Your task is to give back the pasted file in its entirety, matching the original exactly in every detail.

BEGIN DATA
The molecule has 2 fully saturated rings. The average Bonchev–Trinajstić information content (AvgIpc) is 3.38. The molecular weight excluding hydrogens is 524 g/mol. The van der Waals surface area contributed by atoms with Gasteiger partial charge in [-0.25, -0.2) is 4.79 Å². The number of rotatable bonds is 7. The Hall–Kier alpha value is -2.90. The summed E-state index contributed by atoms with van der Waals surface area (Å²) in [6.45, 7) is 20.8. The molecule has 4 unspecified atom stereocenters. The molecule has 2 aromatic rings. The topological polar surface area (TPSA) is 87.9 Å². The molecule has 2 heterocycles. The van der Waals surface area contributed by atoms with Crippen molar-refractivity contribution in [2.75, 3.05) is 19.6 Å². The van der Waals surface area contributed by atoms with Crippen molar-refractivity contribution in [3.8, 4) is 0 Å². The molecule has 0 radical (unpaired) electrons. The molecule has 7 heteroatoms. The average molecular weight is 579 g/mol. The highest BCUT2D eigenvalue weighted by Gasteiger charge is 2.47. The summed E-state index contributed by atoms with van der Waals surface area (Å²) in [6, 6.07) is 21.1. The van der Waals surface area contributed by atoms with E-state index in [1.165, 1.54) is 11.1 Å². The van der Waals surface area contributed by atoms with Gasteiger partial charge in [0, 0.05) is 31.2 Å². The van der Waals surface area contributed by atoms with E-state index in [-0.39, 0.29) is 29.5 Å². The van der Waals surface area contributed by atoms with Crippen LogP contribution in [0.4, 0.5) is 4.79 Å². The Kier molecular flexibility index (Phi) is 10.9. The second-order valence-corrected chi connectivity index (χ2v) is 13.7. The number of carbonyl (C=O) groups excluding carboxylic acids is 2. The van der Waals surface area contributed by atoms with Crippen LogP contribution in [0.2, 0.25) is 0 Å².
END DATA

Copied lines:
The molecule has 2 fully saturated rings. The average Bonchev–Trinajstić information content (AvgIpc) is 3.38. The molecular weight excluding hydrogens is 524 g/mol. The van der Waals surface area contributed by atoms with Gasteiger partial charge in [-0.25, -0.2) is 4.79 Å². The number of rotatable bonds is 7. The Hall–Kier alpha value is -2.90. The summed E-state index contributed by atoms with van der Waals surface area (Å²) in [6.45, 7) is 20.8. The molecule has 4 unspecified atom stereocenters. The molecule has 2 aromatic rings. The topological polar surface area (TPSA) is 87.9 Å². The molecule has 2 heterocycles. The van der Waals surface area contributed by atoms with Crippen molar-refractivity contribution in [2.75, 3.05) is 19.6 Å². The van der Waals surface area contributed by atoms with Crippen molar-refractivity contribution in [3.8, 4) is 0 Å². The molecule has 0 radical (unpaired) electrons. The molecule has 7 heteroatoms. The average molecular weight is 579 g/mol. The highest BCUT2D eigenvalue weighted by Gasteiger charge is 2.47. The summed E-state index contributed by atoms with van der Waals surface area (Å²) in [6, 6.07) is 21.1. The van der Waals surface area contributed by atoms with E-state index in [1.165, 1.54) is 11.1 Å². The van der Waals surface area contributed by atoms with Gasteiger partial charge in [0, 0.05) is 31.2 Å². The van der Waals surface area contributed by atoms with E-state index in [-0.39, 0.29) is 29.5 Å². The van der Waals surface area contributed by atoms with Crippen LogP contribution in [0.4, 0.5) is 4.79 Å². The Kier molecular flexibility index (Phi) is 10.9. The second-order valence-corrected chi connectivity index (χ2v) is 13.7. The number of carbonyl (C=O) groups excluding carboxylic acids is 2. The van der Waals surface area contributed by atoms with Crippen LogP contribution in [0.2, 0.25) is 0 Å².